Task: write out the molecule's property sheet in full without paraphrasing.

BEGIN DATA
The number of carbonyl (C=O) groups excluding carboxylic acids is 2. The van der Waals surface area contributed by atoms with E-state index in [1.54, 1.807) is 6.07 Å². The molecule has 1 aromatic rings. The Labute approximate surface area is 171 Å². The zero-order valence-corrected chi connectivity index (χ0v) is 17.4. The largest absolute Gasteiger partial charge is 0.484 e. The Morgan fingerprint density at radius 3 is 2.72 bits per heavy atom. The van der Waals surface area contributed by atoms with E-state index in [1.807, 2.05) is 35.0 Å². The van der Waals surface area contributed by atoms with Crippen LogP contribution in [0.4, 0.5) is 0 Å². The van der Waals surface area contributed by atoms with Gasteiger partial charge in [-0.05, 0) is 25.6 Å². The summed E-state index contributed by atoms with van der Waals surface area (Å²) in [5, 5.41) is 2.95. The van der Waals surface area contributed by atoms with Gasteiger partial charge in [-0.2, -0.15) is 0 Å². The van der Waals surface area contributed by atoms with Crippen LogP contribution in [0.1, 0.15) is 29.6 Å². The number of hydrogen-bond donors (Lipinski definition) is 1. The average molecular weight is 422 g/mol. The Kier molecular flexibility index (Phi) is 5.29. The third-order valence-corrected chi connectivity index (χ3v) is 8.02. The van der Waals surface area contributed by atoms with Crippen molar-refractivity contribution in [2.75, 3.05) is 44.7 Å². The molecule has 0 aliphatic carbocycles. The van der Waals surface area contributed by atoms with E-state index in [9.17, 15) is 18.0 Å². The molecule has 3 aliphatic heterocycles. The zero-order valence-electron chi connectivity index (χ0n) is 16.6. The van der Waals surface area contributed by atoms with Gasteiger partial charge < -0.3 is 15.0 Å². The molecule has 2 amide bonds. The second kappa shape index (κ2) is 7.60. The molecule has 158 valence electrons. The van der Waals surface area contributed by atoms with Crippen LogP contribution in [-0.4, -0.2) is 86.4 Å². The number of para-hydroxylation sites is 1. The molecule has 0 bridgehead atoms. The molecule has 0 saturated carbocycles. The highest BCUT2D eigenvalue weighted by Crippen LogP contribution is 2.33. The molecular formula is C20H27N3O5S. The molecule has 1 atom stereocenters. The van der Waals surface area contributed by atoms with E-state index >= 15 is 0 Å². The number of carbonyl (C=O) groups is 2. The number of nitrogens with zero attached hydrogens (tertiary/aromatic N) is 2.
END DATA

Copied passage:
The number of carbonyl (C=O) groups excluding carboxylic acids is 2. The van der Waals surface area contributed by atoms with E-state index in [1.54, 1.807) is 6.07 Å². The molecule has 1 aromatic rings. The Labute approximate surface area is 171 Å². The zero-order valence-corrected chi connectivity index (χ0v) is 17.4. The largest absolute Gasteiger partial charge is 0.484 e. The Morgan fingerprint density at radius 3 is 2.72 bits per heavy atom. The van der Waals surface area contributed by atoms with E-state index in [1.807, 2.05) is 35.0 Å². The van der Waals surface area contributed by atoms with Crippen LogP contribution in [0.4, 0.5) is 0 Å². The van der Waals surface area contributed by atoms with Gasteiger partial charge in [-0.05, 0) is 25.6 Å². The summed E-state index contributed by atoms with van der Waals surface area (Å²) in [5, 5.41) is 2.95. The van der Waals surface area contributed by atoms with Gasteiger partial charge in [-0.2, -0.15) is 0 Å². The van der Waals surface area contributed by atoms with Crippen LogP contribution in [0.1, 0.15) is 29.6 Å². The number of hydrogen-bond donors (Lipinski definition) is 1. The average molecular weight is 422 g/mol. The Kier molecular flexibility index (Phi) is 5.29. The third-order valence-corrected chi connectivity index (χ3v) is 8.02. The van der Waals surface area contributed by atoms with Crippen molar-refractivity contribution in [2.75, 3.05) is 44.7 Å². The molecule has 0 aliphatic carbocycles. The van der Waals surface area contributed by atoms with E-state index in [9.17, 15) is 18.0 Å². The molecule has 3 aliphatic heterocycles. The zero-order valence-electron chi connectivity index (χ0n) is 16.6. The van der Waals surface area contributed by atoms with Gasteiger partial charge < -0.3 is 15.0 Å². The molecule has 2 amide bonds. The second kappa shape index (κ2) is 7.60. The molecule has 158 valence electrons. The van der Waals surface area contributed by atoms with Crippen LogP contribution in [-0.4, -0.2) is 86.4 Å². The number of para-hydroxylation sites is 1. The molecule has 0 bridgehead atoms. The molecule has 0 saturated carbocycles. The highest BCUT2D eigenvalue weighted by Crippen LogP contribution is 2.33. The molecular formula is C20H27N3O5S. The molecule has 1 atom stereocenters. The van der Waals surface area contributed by atoms with E-state index >= 15 is 0 Å². The number of carbonyl (C=O) groups is 2. The number of nitrogens with zero attached hydrogens (tertiary/aromatic N) is 2.